With the explosion of endoscopic techniques in urology as well as the increasing work restrictions with resident duty hours, training programs are faced with the challenges of how to adequately train residents while still being proficient and safe in the operating room. Surgical simulation with models is an excellent tool to help bridge the gap between practice and experience and allow residents to learn basic skills in a low stress environment that can be later transferred to the operating room.Methods:
We present a high-fidelity endoscopic boar bladder model for first-year urology resident training in preparation for real-time experience in the operating room.Results:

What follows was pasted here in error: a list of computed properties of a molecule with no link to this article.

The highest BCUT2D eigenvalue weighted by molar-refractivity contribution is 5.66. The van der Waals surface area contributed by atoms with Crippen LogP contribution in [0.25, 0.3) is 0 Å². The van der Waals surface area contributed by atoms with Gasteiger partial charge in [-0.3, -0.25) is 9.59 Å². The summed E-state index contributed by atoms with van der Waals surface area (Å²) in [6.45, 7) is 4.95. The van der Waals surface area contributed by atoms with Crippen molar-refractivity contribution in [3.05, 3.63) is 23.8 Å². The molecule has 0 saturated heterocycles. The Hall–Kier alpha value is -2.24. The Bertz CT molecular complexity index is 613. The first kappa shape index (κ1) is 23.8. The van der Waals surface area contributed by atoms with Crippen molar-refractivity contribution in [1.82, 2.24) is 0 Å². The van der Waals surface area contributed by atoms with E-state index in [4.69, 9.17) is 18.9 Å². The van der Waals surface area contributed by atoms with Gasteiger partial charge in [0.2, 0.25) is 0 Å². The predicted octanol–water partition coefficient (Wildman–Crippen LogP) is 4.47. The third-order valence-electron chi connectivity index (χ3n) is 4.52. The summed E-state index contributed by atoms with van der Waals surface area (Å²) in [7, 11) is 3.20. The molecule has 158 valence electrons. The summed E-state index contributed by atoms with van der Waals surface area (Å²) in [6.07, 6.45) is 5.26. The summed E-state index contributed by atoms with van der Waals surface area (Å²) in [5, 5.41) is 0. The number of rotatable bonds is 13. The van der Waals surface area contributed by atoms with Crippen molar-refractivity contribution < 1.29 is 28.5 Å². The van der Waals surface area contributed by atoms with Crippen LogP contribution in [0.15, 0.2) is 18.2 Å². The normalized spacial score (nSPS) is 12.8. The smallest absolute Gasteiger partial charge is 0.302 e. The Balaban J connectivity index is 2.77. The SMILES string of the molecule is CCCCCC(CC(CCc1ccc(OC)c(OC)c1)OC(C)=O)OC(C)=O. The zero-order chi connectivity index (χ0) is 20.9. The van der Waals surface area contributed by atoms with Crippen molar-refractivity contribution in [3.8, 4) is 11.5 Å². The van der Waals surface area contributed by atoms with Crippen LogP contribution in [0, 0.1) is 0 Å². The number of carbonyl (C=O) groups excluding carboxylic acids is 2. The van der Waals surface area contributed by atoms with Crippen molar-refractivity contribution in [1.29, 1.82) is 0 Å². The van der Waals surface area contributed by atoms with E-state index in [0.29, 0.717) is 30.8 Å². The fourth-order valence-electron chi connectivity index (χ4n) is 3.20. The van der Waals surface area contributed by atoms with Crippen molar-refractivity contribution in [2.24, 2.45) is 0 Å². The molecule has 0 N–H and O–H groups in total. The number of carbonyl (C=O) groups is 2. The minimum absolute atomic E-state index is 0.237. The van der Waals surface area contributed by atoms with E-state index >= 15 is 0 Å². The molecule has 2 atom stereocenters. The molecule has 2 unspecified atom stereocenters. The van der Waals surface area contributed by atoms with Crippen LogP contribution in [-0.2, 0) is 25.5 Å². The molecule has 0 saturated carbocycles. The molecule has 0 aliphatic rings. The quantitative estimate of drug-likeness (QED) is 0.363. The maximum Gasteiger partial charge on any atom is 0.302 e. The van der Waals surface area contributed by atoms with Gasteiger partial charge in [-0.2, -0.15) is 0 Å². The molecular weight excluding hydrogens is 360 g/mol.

The boar bladder model held up for the residents to complete six separate tasks. In each of the six assigned tasks, both residents had a percent improvement ranging from 13% to 97% when comparing an average of the first attempts with the final attempt.Conclusions:
The novel simulation model we describe demonstrates is a high-fidelity tissue surrogate that can be used for simulation training for improvement in core urologic skills by novice residents. This model may be a useful tool in documenting proficiency-based competence of cystoscopic skills.